SUN Hockey Pool

Saskin winning 'em over

AL STRACHAN -- Toronto Sun

, Last Updated: 1:48 PM ET

SCOTTSDALE, Ariz. -- This has been a good week for Ted Saskin.

For the past few months, the executive director of the National Hockey League Players' Association has been described as embattled so often that he was becoming known as E. Ted Saskin.

But if he survives the turmoil that has surrounded his succession and goes on to lead the PA for a number of years, this week will be the one that is remembered as the turning point.

He started off by going face to face with some of his opponents in Chicago and handling himself well.

Granted, the dissidents have done themselves no favors by allowing their group to be influenced by some of the more lunatic elements of the hockey-agent business.

That gave Saskin a head start because he has picked up some of the middle ground. There are some agents who are opposed to him, but they're not sufficiently opposed that they would allow their names to be associated with some of the people who are influencing the other side.

The bottom line is that Saskin faced a situation that was fraught with danger and not only emerged unscathed but actually increased his support.

But his biggest gains came when he showed up at the annual board of governors meeting and revelled in the good news concerning the game's finances.

For those who want to believe the fantasy of the much-ballyhooed "partnership" between the owners and the players, this was a crucial moment.

There is no partnership. The owners capitalized on some of the more spineless elements of the NHLPA and forged a deal that is so one-sided it should be called the Moebus Agreement.

But from the point of view of Saskin's acceptance by his constituents, it is important to perpetuate that myth, and the announcement of an increased salary cap for next season does just that.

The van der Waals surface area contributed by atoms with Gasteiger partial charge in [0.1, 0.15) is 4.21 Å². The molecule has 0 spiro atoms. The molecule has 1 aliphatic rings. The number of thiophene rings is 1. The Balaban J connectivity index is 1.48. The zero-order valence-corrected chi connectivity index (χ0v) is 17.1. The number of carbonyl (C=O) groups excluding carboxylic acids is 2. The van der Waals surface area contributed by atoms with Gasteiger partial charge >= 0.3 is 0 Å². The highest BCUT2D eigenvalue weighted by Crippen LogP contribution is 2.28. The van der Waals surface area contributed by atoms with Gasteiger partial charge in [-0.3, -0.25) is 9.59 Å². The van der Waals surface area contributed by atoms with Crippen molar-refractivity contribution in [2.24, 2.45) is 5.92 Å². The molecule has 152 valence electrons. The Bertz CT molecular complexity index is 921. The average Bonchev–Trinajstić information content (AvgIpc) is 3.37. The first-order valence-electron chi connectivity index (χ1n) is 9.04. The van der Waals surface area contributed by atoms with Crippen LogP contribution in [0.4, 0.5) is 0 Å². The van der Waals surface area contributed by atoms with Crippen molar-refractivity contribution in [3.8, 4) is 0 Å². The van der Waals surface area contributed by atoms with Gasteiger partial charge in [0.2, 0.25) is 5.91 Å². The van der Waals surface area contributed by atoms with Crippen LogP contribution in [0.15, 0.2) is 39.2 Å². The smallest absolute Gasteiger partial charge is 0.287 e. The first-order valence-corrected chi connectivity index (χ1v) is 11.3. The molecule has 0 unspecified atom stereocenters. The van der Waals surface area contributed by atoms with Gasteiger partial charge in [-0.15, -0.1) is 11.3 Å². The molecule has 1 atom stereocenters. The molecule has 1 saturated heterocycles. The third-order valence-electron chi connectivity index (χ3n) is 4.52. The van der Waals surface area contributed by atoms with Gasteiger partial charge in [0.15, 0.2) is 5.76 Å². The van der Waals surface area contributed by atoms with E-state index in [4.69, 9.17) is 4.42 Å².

There was much talk at the governors' meeting of the manner in which the league's strong showing had surprised a lot of observers.

As NHL commissioner Gary Bettman said, "There had been a lot of speculation publicly by some people, and I'm not sure what they were basing it on. We knew pretty early on that things were looking strong. This strong is terrific for the game."

To be specific, league-wide revenues are going to be above $2 billion US and may even be in the $2.1 billion range. For this reason, the salary cap will go up and the escrow percentage will go down.

But let's be clear about one thing. This is still less than the league earned in the 2003-04 season. Using the accounting methods now in place, revenues in that instance were approximately $2.2 billion.

Despite all the glowing rhetoric and the positive spin, the league is not making as much money as it did before the owners' lockout.

But most of Saskin's constituents want to look on the bright side. After all, most of them are Canadians and therefore accustomed to having the people in power bribe them with their own money. To them, having their escrow payments reduced from 12% to 1.9% is a positive move, even though they still have to dig into their paychecks to subsidize the owners.

But after this week, Saskin can continue his tour of the league and point out that he has increased support from the more respected agents.

He can also say that the escrow hit, which man players had feared would not be reduced, will be sharply lowered and may disappear altogether.

As a result, he is on much firmer footing than he has been since his appointment. He had a very good week.


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